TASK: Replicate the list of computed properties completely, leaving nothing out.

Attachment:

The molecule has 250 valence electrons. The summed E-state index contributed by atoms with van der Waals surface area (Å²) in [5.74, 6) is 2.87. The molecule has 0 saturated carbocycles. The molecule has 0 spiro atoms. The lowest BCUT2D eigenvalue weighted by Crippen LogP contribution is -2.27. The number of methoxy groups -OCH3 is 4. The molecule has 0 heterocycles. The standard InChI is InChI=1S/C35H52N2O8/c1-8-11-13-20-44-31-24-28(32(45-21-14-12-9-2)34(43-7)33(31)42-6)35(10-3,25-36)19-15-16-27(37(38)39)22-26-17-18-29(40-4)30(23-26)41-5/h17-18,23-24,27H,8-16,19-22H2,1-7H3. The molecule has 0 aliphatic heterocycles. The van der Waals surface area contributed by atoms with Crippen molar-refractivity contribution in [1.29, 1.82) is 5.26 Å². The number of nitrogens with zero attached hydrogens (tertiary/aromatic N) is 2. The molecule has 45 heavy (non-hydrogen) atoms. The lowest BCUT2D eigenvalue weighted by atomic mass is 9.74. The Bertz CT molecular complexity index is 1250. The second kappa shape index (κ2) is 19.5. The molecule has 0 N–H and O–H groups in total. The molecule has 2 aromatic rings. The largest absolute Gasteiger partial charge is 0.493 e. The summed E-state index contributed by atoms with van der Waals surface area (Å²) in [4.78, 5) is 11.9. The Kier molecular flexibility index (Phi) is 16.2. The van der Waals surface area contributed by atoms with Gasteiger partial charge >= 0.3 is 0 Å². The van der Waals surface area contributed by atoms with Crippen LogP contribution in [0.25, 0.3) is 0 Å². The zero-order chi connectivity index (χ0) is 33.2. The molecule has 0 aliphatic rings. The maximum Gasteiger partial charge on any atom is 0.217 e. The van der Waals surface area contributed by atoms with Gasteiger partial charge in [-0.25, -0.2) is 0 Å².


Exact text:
The molecule has 250 valence electrons. The summed E-state index contributed by atoms with van der Waals surface area (Å²) in [5.74, 6) is 2.87. The molecule has 0 saturated carbocycles. The molecule has 0 spiro atoms. The lowest BCUT2D eigenvalue weighted by Crippen LogP contribution is -2.27. The number of methoxy groups -OCH3 is 4. The molecule has 0 heterocycles. The standard InChI is InChI=1S/C35H52N2O8/c1-8-11-13-20-44-31-24-28(32(45-21-14-12-9-2)34(43-7)33(31)42-6)35(10-3,25-36)19-15-16-27(37(38)39)22-26-17-18-29(40-4)30(23-26)41-5/h17-18,23-24,27H,8-16,19-22H2,1-7H3. The molecule has 0 aliphatic heterocycles. The van der Waals surface area contributed by atoms with Crippen molar-refractivity contribution in [1.29, 1.82) is 5.26 Å². The number of nitrogens with zero attached hydrogens (tertiary/aromatic N) is 2. The molecule has 45 heavy (non-hydrogen) atoms. The lowest BCUT2D eigenvalue weighted by atomic mass is 9.74. The Bertz CT molecular complexity index is 1250. The second kappa shape index (κ2) is 19.5. The molecule has 0 N–H and O–H groups in total. The molecule has 2 aromatic rings. The largest absolute Gasteiger partial charge is 0.493 e. The summed E-state index contributed by atoms with van der Waals surface area (Å²) in [4.78, 5) is 11.9. The Kier molecular flexibility index (Phi) is 16.2. The van der Waals surface area contributed by atoms with Gasteiger partial charge >= 0.3 is 0 Å². The van der Waals surface area contributed by atoms with Crippen LogP contribution in [0.25, 0.3) is 0 Å². The zero-order chi connectivity index (χ0) is 33.2. The molecule has 0 aliphatic rings. The maximum Gasteiger partial charge on any atom is 0.217 e. The van der Waals surface area contributed by atoms with Gasteiger partial charge in [-0.25, -0.2) is 0 Å².